Deacon Gutiérrez: In the midst of disaster, the love of God unites us
I had written a column for this month. It was a continuation of last month’s theme on areas of public policy where we agree. But the news about the flooding in Nebraska and a couple of conversations made me change my mind.
If we’re going to talk about unity, we should talk about what is going on right now in our archdiocese and across the state.
Some readers may be fully aware of the situation, but I was shocked to hear the statistics. Having five counties declared disaster areas is apparently significant. Ten counties signal a really big disaster. But at the time of this writing, Nebraska has 73 counties that could be considered disaster areas. That’s close to 80 percent of the total. News outlets are reporting that the loss in homes, cattle, grain and other property is currently $1.3 billion. Experts say that when all is said and done, we could top $2 billion.
Those billions matter little to those who have lost loved ones in the flooding. Neither can state and federal aid replace lost memories or precious mementos. Still, in the midst of this tragedy, there are stories of hope and tales that place our lives into perspective.
I had lunch with a friend involved in some of the relief efforts. He told me of farmers and ranchers who were being contacted about the damage to assess how much aid they might need. The government was reaching out to them. But these Nebraskans would downplay their own damage. “It’s bad, but we’ll get by,” some would say. “I know someone who could use the help more.”
With the exception of a couple of curfews, there have been no reports of looting. Nor have there been widespread reports of Nebraskans taking advantage of each other. I have heard only stories of neighbor helping neighbor. Christian churches, as they have done for the last 2,000 years, have become centers of care, places where volunteers can gather and then go out to serve.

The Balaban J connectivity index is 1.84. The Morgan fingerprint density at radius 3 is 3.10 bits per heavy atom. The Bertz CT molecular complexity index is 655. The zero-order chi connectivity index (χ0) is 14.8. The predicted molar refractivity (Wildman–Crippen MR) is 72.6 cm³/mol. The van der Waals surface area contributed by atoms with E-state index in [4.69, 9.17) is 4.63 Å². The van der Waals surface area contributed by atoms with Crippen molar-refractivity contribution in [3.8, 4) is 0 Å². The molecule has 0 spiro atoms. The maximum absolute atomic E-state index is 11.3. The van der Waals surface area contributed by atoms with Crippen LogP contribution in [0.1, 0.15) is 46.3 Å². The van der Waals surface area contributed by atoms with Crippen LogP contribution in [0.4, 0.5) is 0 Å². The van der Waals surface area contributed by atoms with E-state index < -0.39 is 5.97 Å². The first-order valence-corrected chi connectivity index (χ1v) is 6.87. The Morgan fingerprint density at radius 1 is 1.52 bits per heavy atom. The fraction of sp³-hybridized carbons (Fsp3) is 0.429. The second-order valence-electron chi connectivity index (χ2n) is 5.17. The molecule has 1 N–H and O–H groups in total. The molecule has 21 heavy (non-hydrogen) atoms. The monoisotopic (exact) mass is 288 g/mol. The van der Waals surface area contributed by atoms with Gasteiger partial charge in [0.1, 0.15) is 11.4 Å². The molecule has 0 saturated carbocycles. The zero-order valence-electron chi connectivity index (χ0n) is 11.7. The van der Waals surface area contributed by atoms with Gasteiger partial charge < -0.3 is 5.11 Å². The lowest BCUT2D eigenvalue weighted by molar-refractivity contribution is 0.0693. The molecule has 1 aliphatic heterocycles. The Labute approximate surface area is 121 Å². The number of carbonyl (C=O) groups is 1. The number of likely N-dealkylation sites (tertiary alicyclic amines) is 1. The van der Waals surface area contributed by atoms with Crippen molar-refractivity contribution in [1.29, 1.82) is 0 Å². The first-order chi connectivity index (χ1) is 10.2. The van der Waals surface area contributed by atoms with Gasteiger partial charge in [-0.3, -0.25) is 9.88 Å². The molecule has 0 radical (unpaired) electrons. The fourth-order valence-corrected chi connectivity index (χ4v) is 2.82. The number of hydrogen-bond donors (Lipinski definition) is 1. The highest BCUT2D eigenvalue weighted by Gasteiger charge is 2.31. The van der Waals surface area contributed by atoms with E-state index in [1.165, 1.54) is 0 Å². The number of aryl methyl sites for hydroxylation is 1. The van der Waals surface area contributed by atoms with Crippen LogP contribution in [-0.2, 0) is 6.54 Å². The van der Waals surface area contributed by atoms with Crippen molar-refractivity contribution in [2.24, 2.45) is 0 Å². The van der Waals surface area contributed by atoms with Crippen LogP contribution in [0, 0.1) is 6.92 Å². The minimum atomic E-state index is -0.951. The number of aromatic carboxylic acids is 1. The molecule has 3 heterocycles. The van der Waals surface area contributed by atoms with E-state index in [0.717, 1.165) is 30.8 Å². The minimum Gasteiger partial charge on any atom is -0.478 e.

All of this reminds me of two approaches to community. One is from Jean Vanier, a Catholic and founder of the L’Arche communities. The other is from Sebastian Junger and his book, “Tribe: On Homecoming and Belonging.”
Junger is an American journalist who has, among other things, stayed with soldiers in Afghanistan. His book is a foray into the phenomenon of humans forming close-knit, cooperative groups. Few species do this, apparently. He writes, “Humans don’t mind hardship, in fact they thrive on it; what they mind is not feeling necessary.”
These difficult times have made a lot of people feel necessary, and it seems Nebraskans are responding so well because we are grounded in a deep sense of community. But Junger’s social theory doesn’t explain everything.
Vanier tells us in “Community and Growth” that communities are not just about feeling necessary. They are actually about belonging, which is a fruit of love. Even there, however, “we can only really love with a universal heart,” Vanier writes, “as we discover that we are loved by the universal heart of God.”
Nebraskans are some of the most religious people in the country. They could use a lot of love right now, and I have little doubt that the love they are showing flows from an experience of the love of God.
So despite the bad news, our neighbors have become for me a ray of hope. Let us pray for those in need. And let us seek to be rays of hope for others.
Deacon Omar Gutiérrez is director of the Pontifical Society for the Propagation of the Faith in the Archdiocese of Omaha. Contact him at email@example.com.